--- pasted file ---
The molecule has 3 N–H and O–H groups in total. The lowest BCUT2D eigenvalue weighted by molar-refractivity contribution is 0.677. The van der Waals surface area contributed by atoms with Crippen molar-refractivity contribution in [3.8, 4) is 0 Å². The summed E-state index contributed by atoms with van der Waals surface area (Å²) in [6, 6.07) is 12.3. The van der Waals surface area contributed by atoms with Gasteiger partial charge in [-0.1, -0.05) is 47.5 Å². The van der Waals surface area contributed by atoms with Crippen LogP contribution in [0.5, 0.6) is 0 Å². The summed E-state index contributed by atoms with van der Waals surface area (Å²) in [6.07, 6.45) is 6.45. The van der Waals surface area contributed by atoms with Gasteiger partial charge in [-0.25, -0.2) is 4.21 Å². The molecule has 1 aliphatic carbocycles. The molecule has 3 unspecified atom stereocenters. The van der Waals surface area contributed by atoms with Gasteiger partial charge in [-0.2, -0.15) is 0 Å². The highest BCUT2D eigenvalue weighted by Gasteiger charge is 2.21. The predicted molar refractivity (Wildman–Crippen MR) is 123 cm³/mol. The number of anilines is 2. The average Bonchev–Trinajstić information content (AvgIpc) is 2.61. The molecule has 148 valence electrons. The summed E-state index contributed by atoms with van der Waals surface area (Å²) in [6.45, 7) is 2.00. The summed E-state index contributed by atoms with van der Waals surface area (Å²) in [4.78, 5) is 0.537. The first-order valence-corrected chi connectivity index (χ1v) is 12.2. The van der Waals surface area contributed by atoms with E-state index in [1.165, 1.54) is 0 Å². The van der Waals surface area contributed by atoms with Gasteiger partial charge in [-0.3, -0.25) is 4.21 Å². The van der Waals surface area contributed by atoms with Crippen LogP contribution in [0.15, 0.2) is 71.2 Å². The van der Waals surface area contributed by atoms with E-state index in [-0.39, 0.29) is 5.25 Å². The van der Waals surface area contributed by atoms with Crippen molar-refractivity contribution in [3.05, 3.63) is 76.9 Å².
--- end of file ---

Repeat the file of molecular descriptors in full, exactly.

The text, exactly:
The molecule has 3 N–H and O–H groups in total. The lowest BCUT2D eigenvalue weighted by molar-refractivity contribution is 0.677. The van der Waals surface area contributed by atoms with Crippen molar-refractivity contribution in [3.8, 4) is 0 Å². The summed E-state index contributed by atoms with van der Waals surface area (Å²) in [6, 6.07) is 12.3. The van der Waals surface area contributed by atoms with Gasteiger partial charge in [-0.1, -0.05) is 47.5 Å². The van der Waals surface area contributed by atoms with Crippen LogP contribution in [0.5, 0.6) is 0 Å². The summed E-state index contributed by atoms with van der Waals surface area (Å²) in [6.07, 6.45) is 6.45. The van der Waals surface area contributed by atoms with Gasteiger partial charge in [-0.25, -0.2) is 4.21 Å². The molecule has 1 aliphatic carbocycles. The molecule has 3 unspecified atom stereocenters. The van der Waals surface area contributed by atoms with Gasteiger partial charge in [-0.2, -0.15) is 0 Å². The highest BCUT2D eigenvalue weighted by Gasteiger charge is 2.21. The predicted molar refractivity (Wildman–Crippen MR) is 123 cm³/mol. The number of anilines is 2. The average Bonchev–Trinajstić information content (AvgIpc) is 2.61. The molecule has 148 valence electrons. The summed E-state index contributed by atoms with van der Waals surface area (Å²) in [6.45, 7) is 2.00. The summed E-state index contributed by atoms with van der Waals surface area (Å²) in [4.78, 5) is 0.537. The first-order valence-corrected chi connectivity index (χ1v) is 12.2. The van der Waals surface area contributed by atoms with E-state index in [1.165, 1.54) is 0 Å². The van der Waals surface area contributed by atoms with Gasteiger partial charge in [-0.3, -0.25) is 4.21 Å². The van der Waals surface area contributed by atoms with Crippen LogP contribution in [0.15, 0.2) is 71.2 Å². The van der Waals surface area contributed by atoms with E-state index in [-0.39, 0.29) is 5.25 Å². The van der Waals surface area contributed by atoms with Crippen molar-refractivity contribution in [3.05, 3.63) is 76.9 Å².